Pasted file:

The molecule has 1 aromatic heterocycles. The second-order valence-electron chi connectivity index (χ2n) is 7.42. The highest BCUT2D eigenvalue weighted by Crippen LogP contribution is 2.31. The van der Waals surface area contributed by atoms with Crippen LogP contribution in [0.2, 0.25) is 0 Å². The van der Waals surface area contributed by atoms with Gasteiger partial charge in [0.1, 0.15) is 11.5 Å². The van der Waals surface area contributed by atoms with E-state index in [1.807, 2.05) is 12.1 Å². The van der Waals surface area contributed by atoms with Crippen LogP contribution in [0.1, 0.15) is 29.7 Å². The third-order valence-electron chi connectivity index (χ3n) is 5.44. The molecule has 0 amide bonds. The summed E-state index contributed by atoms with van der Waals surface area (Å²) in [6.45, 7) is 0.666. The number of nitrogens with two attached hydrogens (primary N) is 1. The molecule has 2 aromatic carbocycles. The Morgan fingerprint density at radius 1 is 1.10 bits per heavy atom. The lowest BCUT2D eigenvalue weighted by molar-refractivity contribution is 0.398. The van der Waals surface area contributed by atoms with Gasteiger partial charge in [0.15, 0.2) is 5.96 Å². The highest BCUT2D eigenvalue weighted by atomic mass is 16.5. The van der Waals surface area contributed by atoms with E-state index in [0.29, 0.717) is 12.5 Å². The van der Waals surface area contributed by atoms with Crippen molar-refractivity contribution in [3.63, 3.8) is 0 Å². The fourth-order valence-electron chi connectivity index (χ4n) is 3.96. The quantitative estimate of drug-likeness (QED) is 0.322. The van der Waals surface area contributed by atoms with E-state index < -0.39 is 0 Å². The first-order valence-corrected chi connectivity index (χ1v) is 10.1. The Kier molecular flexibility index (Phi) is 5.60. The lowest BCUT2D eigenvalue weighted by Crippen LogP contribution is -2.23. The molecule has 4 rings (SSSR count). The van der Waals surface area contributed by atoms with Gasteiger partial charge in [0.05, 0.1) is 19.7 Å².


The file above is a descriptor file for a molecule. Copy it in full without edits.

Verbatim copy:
The molecule has 1 aromatic heterocycles. The second-order valence-electron chi connectivity index (χ2n) is 7.42. The highest BCUT2D eigenvalue weighted by Crippen LogP contribution is 2.31. The van der Waals surface area contributed by atoms with Crippen LogP contribution in [0.2, 0.25) is 0 Å². The van der Waals surface area contributed by atoms with Gasteiger partial charge in [0.1, 0.15) is 11.5 Å². The van der Waals surface area contributed by atoms with E-state index in [1.807, 2.05) is 12.1 Å². The van der Waals surface area contributed by atoms with Crippen LogP contribution in [0.1, 0.15) is 29.7 Å². The third-order valence-electron chi connectivity index (χ3n) is 5.44. The molecule has 0 amide bonds. The summed E-state index contributed by atoms with van der Waals surface area (Å²) in [6.45, 7) is 0.666. The number of nitrogens with two attached hydrogens (primary N) is 1. The molecule has 2 aromatic carbocycles. The Morgan fingerprint density at radius 1 is 1.10 bits per heavy atom. The lowest BCUT2D eigenvalue weighted by molar-refractivity contribution is 0.398. The van der Waals surface area contributed by atoms with Gasteiger partial charge in [0.15, 0.2) is 5.96 Å². The highest BCUT2D eigenvalue weighted by atomic mass is 16.5. The van der Waals surface area contributed by atoms with E-state index in [0.29, 0.717) is 12.5 Å². The van der Waals surface area contributed by atoms with Crippen molar-refractivity contribution in [3.63, 3.8) is 0 Å². The fourth-order valence-electron chi connectivity index (χ4n) is 3.96. The quantitative estimate of drug-likeness (QED) is 0.322. The van der Waals surface area contributed by atoms with E-state index < -0.39 is 0 Å². The first-order valence-corrected chi connectivity index (χ1v) is 10.1. The Kier molecular flexibility index (Phi) is 5.60. The lowest BCUT2D eigenvalue weighted by Crippen LogP contribution is -2.23. The molecule has 4 rings (SSSR count). The van der Waals surface area contributed by atoms with Gasteiger partial charge in [0.05, 0.1) is 19.7 Å².